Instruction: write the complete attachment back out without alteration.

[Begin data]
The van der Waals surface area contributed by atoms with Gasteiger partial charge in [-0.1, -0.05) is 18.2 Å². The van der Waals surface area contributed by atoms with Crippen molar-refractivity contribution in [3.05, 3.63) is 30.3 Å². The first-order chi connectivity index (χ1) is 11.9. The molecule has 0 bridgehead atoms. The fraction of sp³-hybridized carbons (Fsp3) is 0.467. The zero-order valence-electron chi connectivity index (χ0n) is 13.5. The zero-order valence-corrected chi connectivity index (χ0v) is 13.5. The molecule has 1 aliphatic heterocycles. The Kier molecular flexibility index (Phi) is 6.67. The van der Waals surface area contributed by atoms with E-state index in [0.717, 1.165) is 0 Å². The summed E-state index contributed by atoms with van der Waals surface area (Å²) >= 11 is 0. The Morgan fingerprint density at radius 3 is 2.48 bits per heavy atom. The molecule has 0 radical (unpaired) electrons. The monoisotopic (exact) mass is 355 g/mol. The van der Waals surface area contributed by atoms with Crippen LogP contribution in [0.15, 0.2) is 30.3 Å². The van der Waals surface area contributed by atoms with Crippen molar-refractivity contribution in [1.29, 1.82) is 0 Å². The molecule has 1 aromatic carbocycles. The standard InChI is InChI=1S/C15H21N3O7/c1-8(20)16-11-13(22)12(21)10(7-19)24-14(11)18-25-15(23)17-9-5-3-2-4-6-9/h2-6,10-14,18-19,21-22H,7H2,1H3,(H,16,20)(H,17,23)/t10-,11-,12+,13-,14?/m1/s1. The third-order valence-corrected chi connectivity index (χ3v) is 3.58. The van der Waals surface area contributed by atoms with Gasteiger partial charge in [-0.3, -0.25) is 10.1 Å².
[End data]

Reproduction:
The van der Waals surface area contributed by atoms with Gasteiger partial charge in [-0.1, -0.05) is 18.2 Å². The van der Waals surface area contributed by atoms with Crippen molar-refractivity contribution in [3.05, 3.63) is 30.3 Å². The first-order chi connectivity index (χ1) is 11.9. The molecule has 0 bridgehead atoms. The fraction of sp³-hybridized carbons (Fsp3) is 0.467. The zero-order valence-electron chi connectivity index (χ0n) is 13.5. The zero-order valence-corrected chi connectivity index (χ0v) is 13.5. The molecule has 1 aliphatic heterocycles. The Kier molecular flexibility index (Phi) is 6.67. The van der Waals surface area contributed by atoms with E-state index in [0.717, 1.165) is 0 Å². The summed E-state index contributed by atoms with van der Waals surface area (Å²) >= 11 is 0. The Morgan fingerprint density at radius 3 is 2.48 bits per heavy atom. The molecule has 0 radical (unpaired) electrons. The monoisotopic (exact) mass is 355 g/mol. The van der Waals surface area contributed by atoms with Crippen LogP contribution in [0.15, 0.2) is 30.3 Å². The van der Waals surface area contributed by atoms with Crippen molar-refractivity contribution in [1.29, 1.82) is 0 Å². The molecule has 1 aromatic carbocycles. The standard InChI is InChI=1S/C15H21N3O7/c1-8(20)16-11-13(22)12(21)10(7-19)24-14(11)18-25-15(23)17-9-5-3-2-4-6-9/h2-6,10-14,18-19,21-22H,7H2,1H3,(H,16,20)(H,17,23)/t10-,11-,12+,13-,14?/m1/s1. The third-order valence-corrected chi connectivity index (χ3v) is 3.58. The van der Waals surface area contributed by atoms with Gasteiger partial charge in [-0.3, -0.25) is 10.1 Å².